NASSAU, Bahamas — The former prime minister of Barbados has urged The Bahamas to conduct in-depth studies to determine the likely impact of value-added tax (VAT) on “prices, revenues and the productive sector” since any erosion of the tax base could cause it to fail to generate sufficient revenue.
In a speech to the Grand Bahama Chamber of Commerce on Monday night, Owen Arthur said that the features of the VAT system proposed by the Bahamas government “meet best standards and practices” found in VAT taxation in countries in which it is the primary form of tax.
However, the former prime minister, who implemented VAT in Barbados during his tenure, warned that tax base erosion via VAT’s implementation, or failure to secure broad-based compliance, would hinder the tax’s effectiveness.
He called upon the Bahamian government to undertake significant public outreach and consultation on the legislation, to encourage “strong stakeholder sense of ownership of the new tax”.
His comments in this regard should strike a chord with many in the Bahamian private sector, who have complained about a lack of information and consultation in relation to VAT implementation plans.
“No matter how perfect its features are in their conceptual design, the success of the new tax will depend on the strength and sensitivity surrounding the planning and administration of its introduction,” said the former prime minister.
Arthur also warned of the need to maintain fiscal expenditure discipline after the tax is imposed. “Because of its very nature, the VAT tends to introduce a higher level of buoyancy to the tax system. The growth in revenues will tend to outstrip the growth of the GDP. There will be the appearance that the state is flush with cash, and that extraordinary expenditure claims on the Treasury can be made and sustained. Fiscal disorder can in consequence ensue, triggering in turn a need for adjustment to the VAT rate.”
Speaking in support of the idea of a VAT in The Bahamas in theory, Arthur said that he sees the introduction of a VAT regime as necessary to avoid problematic levels of public debt in The Bahamas and to allow The Bahamas to meet its international obligations to organizations such as the World Trade Organization (WTO).
Arthur said his confidence that The Bahamas can implement VAT well draws upon the fact that VAT was introduced in Barbados “under more challenging circumstances than currently faces The Bahamas as you contemplate its introduction”.
He said: “The VAT was introduced in 1997 at the same time as Barbados started to apply the program of trade liberalization which had been agreed to when it acceded to membership of the WTO in 1994. Its introduction also coincided with the implementation of its obligations, as part of the CSME (Caribbean Single Market and Economy), to reduce its extra-regional tariffs from a high of 45 percent to 20 percent.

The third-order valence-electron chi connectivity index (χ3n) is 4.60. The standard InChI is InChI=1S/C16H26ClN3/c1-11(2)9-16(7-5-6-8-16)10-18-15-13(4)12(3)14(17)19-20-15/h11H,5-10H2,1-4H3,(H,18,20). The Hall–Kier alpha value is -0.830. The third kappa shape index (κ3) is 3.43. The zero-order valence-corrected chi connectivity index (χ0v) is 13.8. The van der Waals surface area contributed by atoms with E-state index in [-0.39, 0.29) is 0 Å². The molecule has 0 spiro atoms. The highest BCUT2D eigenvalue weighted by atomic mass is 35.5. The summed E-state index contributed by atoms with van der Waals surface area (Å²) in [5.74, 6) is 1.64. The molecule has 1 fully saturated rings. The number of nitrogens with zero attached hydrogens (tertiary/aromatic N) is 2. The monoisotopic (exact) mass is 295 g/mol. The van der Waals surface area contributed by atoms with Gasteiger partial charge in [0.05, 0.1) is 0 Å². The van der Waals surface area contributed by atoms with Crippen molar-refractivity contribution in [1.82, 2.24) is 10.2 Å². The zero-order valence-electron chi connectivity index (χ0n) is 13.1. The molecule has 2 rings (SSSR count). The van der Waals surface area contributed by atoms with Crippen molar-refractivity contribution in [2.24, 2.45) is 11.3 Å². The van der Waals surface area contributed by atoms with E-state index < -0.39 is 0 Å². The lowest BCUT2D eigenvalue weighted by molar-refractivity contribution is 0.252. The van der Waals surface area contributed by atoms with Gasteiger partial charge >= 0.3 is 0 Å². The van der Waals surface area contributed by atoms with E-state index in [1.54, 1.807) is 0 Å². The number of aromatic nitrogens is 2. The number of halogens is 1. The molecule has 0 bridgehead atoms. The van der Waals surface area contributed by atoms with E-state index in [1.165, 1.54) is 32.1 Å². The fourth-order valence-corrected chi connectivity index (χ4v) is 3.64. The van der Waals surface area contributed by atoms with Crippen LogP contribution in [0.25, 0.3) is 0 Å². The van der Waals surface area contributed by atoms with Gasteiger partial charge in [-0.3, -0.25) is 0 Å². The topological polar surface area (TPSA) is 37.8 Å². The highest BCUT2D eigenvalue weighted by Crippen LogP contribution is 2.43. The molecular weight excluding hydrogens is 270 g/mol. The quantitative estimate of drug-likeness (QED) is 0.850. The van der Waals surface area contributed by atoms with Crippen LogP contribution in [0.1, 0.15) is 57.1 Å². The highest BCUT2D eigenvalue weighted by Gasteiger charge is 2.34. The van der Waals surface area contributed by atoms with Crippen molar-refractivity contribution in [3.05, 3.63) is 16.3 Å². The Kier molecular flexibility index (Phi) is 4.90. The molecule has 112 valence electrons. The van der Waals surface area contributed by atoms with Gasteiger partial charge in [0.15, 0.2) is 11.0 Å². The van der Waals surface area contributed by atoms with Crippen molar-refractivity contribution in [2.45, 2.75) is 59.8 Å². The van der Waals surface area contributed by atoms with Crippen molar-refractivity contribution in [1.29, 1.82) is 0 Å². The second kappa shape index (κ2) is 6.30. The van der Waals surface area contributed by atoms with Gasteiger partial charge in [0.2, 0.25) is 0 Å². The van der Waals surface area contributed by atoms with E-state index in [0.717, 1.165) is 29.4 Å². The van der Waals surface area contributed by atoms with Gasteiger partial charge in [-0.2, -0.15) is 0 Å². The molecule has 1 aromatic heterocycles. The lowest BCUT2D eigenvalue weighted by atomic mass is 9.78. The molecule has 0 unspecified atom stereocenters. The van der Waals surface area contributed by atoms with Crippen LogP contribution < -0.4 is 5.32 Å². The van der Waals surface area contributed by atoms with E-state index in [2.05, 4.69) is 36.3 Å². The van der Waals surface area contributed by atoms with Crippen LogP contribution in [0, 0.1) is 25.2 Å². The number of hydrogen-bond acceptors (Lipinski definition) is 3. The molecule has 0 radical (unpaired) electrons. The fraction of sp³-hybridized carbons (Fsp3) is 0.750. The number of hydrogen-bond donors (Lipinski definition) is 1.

“It coincided with the OECD (Organization for Economic Co-operation and Development) Harmful Tax Initiative threat to the functioning of our international business and financial sector that helped to reduce the growth prospects of our economy.
“Above all, the scale of fiscal adjustment that was intended to be accomplished by the move to a VAT by Barbados, far exceeded that now intended in The Bahamas. In Barbados, the VAT was used to replace 11 forms of indirect taxes, and 44 kinds of fees as a means of raising revenue.”
Nonetheless Arthur noted that in The Bahamas a unique situation exists in that the VAT system is intended to replace a system of very high import taxes and there is at the same time “no intention to introduce taxes on income or corporation taxes as exists in other jurisdictions in the Caribbean”.
“The resulting new tax regime will therefore only succeed in generating an equivalent amount of revenue to that which it replaces if great care is first taken to accurately estimate, and then even greater discipline is exercised in maintaining the proposed broad base. To be precise, the introduction of a VAT in The Bahamas will broaden the tax base especially by bringing a number of activities, particularly services, into the tax net.
“But in so far as income and profits will continue to be free of taxes, the overall tax base against which revenue is raised in The Bahamas will be smaller, in relative terms, than that of other CARICOM countries which have a VAT as well as taxes on income,” noted Arthur.
“The proposed rate of the VAT in The Bahamas will be the same as in most other Caribbean countries. With the proposed lowering of the rates of import duties, a VAT at the standard 15 percent rate will only serve its revenue generating objectives if discipline is exercised to maintain its base that it is given to begin with.”
Arthur noted that another major concern would be to ensure compliance.
“The challenge is that the VAT is intended to simplify the tax system, but it is itself a complex tax to design and to administer. To address this challenge, no effort should be spared to design and to have in place a fully competent VAT implementation unit before the VAT is introduced. In addition, the most comprehensive public relations outreach program has to be undertaken.”
Noting the tendency for VAT to hit the pockets of the poor disproportionately, Arthur said it is important to build “special discriminatory features” into the structure of the tax that will allow these proceeds to be redistributed to their advantage.